Ari Halberstam's mother reflects on her work to stop hate, 29 years after the murder of her son
NEW YORK - Wednesday marks 29 years since a gunman shot at a van of Jewish students on the Brooklyn Bridge, injuring three teens and killing 16-year-old Ari Halberstam.
Since then, his mom has dedicated her life to fighting to eradicate hate.
"I miss him every single day," Devorah Halberstam tells CBS2's Hannah Kliger. "I will never be able to have a free day, or be at peace."
Nearly three decades later, she mourns every day like it's the first.
"To think that he was murdered, he was slaughtered because he was a Jew was not something I will ever be able to swallow," she says, fighting back tears.
Flowers from well-wishers stand on her table. Photos of him can be found all over the house. Halberstam says the day his life ended was the day her life's mission changed.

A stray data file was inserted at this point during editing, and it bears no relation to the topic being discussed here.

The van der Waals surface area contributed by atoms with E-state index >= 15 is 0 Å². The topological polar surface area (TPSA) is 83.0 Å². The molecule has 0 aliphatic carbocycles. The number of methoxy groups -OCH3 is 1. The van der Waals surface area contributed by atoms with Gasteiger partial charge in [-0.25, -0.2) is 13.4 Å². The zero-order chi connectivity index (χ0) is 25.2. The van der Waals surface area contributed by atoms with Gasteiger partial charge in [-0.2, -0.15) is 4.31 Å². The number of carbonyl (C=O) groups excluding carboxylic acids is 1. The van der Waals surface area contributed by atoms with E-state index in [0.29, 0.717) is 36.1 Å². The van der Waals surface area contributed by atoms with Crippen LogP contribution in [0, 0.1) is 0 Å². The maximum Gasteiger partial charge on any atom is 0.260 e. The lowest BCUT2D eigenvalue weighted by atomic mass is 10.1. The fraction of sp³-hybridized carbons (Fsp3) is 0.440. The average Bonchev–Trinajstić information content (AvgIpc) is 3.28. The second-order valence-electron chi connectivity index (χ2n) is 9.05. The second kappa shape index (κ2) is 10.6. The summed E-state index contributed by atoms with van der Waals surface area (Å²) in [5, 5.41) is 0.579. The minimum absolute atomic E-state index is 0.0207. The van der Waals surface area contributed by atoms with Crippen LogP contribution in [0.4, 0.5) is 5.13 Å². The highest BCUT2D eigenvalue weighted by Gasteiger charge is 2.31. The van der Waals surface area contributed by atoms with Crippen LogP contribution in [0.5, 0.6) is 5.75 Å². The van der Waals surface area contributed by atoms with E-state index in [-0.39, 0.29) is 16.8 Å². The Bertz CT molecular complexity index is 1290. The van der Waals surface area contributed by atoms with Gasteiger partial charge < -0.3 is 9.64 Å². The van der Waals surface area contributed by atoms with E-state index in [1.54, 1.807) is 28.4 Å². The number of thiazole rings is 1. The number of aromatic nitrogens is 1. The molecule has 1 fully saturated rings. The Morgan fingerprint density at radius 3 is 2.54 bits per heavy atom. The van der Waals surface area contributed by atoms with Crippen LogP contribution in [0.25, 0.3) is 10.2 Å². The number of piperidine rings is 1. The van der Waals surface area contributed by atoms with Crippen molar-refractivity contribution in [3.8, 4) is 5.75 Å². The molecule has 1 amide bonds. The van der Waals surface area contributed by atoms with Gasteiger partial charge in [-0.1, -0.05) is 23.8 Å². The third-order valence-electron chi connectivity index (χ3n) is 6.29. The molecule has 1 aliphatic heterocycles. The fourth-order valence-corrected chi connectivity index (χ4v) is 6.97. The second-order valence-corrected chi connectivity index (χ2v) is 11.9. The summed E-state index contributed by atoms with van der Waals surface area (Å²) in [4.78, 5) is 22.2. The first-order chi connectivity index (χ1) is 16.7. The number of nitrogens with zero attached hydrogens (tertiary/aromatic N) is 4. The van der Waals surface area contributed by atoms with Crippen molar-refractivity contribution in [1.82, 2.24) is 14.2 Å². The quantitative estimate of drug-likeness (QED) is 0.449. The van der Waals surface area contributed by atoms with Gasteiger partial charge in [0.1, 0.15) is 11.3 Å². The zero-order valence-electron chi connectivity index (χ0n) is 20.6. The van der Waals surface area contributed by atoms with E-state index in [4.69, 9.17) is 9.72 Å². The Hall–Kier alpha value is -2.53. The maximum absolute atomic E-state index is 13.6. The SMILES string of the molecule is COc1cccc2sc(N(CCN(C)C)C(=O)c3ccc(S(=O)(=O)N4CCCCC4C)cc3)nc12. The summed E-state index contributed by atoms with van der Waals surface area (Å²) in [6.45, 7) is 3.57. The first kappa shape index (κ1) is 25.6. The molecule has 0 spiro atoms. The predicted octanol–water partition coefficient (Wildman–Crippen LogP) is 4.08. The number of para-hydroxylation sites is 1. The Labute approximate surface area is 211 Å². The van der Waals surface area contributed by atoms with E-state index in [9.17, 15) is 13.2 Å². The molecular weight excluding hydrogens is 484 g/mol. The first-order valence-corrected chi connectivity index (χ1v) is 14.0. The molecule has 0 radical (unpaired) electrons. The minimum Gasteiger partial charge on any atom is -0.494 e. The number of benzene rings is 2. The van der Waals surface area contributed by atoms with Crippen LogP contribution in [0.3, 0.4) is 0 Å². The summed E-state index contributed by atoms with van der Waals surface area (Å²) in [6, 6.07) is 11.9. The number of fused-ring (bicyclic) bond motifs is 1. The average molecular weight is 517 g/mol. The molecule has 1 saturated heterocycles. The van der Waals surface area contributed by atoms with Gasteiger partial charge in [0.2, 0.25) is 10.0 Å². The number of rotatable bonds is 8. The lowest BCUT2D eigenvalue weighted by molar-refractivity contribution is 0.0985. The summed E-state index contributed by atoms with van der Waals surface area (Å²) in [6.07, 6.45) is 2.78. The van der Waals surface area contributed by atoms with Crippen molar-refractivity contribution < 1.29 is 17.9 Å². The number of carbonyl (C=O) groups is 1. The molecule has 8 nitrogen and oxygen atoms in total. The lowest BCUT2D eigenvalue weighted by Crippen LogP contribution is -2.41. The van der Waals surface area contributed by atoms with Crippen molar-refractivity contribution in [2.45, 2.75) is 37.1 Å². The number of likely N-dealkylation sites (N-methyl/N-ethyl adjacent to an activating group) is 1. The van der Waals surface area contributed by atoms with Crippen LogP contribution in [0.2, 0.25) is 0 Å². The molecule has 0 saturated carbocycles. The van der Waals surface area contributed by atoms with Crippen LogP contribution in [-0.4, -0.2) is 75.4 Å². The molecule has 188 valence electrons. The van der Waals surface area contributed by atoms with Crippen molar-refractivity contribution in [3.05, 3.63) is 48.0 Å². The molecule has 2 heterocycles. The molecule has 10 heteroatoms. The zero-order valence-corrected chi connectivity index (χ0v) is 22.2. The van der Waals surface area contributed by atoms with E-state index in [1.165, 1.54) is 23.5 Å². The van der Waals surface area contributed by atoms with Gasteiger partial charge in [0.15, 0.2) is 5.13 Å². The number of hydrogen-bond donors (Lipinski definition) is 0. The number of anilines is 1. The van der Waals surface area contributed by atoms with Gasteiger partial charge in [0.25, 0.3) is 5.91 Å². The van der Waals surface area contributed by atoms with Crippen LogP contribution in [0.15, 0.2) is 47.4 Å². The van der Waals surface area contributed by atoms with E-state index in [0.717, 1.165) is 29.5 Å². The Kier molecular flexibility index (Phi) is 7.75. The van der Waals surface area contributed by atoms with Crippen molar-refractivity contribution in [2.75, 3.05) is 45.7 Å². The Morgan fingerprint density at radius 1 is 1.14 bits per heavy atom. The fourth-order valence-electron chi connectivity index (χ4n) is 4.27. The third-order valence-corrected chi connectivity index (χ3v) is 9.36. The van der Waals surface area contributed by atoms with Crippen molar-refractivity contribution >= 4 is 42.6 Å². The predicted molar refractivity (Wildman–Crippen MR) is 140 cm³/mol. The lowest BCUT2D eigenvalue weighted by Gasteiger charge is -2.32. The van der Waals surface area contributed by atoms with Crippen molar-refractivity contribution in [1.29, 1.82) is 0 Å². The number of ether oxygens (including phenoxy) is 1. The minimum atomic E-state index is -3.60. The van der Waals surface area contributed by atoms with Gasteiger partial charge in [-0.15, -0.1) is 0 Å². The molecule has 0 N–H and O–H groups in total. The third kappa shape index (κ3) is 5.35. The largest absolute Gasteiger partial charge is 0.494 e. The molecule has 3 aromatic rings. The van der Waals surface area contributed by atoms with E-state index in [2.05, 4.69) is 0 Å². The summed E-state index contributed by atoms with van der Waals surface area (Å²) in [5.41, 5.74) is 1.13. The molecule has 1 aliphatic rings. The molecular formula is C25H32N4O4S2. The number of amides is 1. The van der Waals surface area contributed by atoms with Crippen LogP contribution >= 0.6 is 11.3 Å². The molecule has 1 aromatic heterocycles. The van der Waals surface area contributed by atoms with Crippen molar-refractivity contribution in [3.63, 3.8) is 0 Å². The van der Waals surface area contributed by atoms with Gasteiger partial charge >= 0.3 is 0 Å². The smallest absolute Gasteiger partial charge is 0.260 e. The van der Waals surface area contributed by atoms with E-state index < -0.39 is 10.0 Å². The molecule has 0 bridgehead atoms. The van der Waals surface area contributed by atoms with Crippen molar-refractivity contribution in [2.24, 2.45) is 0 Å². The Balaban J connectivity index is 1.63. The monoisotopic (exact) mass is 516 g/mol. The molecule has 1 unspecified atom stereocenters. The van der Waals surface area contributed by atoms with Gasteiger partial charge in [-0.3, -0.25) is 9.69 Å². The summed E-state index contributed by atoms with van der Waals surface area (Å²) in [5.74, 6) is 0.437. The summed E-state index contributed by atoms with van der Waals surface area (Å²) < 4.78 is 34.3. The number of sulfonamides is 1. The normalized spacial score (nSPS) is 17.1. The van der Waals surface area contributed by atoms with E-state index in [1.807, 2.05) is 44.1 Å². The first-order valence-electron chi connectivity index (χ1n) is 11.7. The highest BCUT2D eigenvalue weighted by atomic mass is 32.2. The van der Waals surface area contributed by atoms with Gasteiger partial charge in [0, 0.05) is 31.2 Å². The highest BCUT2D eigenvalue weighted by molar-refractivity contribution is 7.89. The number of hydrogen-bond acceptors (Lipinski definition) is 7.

"Preserving his legacy," she says. "Making sure that I do everything within my power to stop hate in any form that it takes, against any people."
For more than a year, she has been the chair of the NYPD Hate Crime Review Panel, a group of five diverse civilian leaders who provide oversight over the NYPD's hate crime investigations.
Yet, hate still manages to rear its ugly head. According to the NYPD Hate Crimes Dashboard, 2021 saw 531 hateful incidents, while 2022 saw 607. NYPD data shows that Jewish people are, by far, the most common target.
Despite the uphill battle, Halberstam says her hope lies with the youth. In 2005, she created the Jewish Children's Museum in Crown Heights which bears Ari's name. Its main mission is to educate young people and promote tolerance.
"I will never give up on the kids in this country," she explains. "We need to reach out to them before hate gets to them."
Halberstam's killer, Rashid Baz, was sentenced to 141 years in prison. More than a decade after his conviction, he admitted that he shot the students because they were Jewish.
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